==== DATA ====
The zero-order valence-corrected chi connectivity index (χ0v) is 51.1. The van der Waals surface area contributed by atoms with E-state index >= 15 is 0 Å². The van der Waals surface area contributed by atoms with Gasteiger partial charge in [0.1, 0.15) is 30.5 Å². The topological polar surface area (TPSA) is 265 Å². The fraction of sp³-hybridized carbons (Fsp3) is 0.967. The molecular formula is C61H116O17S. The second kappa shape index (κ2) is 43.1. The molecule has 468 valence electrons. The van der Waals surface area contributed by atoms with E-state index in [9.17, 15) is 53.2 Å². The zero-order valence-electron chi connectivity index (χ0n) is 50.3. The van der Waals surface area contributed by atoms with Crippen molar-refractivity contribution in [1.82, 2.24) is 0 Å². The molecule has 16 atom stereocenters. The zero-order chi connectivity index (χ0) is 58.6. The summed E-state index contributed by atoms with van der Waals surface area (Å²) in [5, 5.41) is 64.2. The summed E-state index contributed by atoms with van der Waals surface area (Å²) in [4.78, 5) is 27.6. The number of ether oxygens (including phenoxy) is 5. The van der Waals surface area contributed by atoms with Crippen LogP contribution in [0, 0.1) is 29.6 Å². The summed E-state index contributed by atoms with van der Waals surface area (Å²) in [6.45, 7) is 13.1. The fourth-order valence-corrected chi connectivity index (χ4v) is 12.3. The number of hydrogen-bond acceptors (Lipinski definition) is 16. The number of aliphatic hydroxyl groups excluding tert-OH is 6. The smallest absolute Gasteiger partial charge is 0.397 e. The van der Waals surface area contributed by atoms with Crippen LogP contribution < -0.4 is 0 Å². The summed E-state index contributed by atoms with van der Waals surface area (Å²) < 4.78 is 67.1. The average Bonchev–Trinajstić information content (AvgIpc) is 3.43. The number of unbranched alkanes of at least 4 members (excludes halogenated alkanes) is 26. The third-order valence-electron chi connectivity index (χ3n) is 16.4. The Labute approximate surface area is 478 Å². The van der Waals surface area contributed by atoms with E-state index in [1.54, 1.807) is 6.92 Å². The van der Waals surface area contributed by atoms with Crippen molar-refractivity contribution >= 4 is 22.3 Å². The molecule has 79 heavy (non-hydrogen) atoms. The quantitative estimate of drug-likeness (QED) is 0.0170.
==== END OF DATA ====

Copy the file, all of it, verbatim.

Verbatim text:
The zero-order valence-corrected chi connectivity index (χ0v) is 51.1. The van der Waals surface area contributed by atoms with E-state index >= 15 is 0 Å². The van der Waals surface area contributed by atoms with Gasteiger partial charge in [0.1, 0.15) is 30.5 Å². The topological polar surface area (TPSA) is 265 Å². The fraction of sp³-hybridized carbons (Fsp3) is 0.967. The molecular formula is C61H116O17S. The second kappa shape index (κ2) is 43.1. The molecule has 468 valence electrons. The van der Waals surface area contributed by atoms with E-state index in [9.17, 15) is 53.2 Å². The zero-order valence-electron chi connectivity index (χ0n) is 50.3. The van der Waals surface area contributed by atoms with Crippen molar-refractivity contribution in [1.82, 2.24) is 0 Å². The molecule has 16 atom stereocenters. The zero-order chi connectivity index (χ0) is 58.6. The summed E-state index contributed by atoms with van der Waals surface area (Å²) in [5, 5.41) is 64.2. The summed E-state index contributed by atoms with van der Waals surface area (Å²) in [4.78, 5) is 27.6. The number of ether oxygens (including phenoxy) is 5. The van der Waals surface area contributed by atoms with Crippen LogP contribution in [0, 0.1) is 29.6 Å². The summed E-state index contributed by atoms with van der Waals surface area (Å²) in [6.45, 7) is 13.1. The fourth-order valence-corrected chi connectivity index (χ4v) is 12.3. The number of hydrogen-bond acceptors (Lipinski definition) is 16. The number of aliphatic hydroxyl groups excluding tert-OH is 6. The smallest absolute Gasteiger partial charge is 0.397 e. The van der Waals surface area contributed by atoms with Crippen LogP contribution < -0.4 is 0 Å². The summed E-state index contributed by atoms with van der Waals surface area (Å²) < 4.78 is 67.1. The average Bonchev–Trinajstić information content (AvgIpc) is 3.43. The number of unbranched alkanes of at least 4 members (excludes halogenated alkanes) is 26. The third-order valence-electron chi connectivity index (χ3n) is 16.4. The Labute approximate surface area is 478 Å². The van der Waals surface area contributed by atoms with E-state index in [1.54, 1.807) is 6.92 Å². The van der Waals surface area contributed by atoms with Crippen molar-refractivity contribution >= 4 is 22.3 Å². The molecule has 79 heavy (non-hydrogen) atoms. The quantitative estimate of drug-likeness (QED) is 0.0170.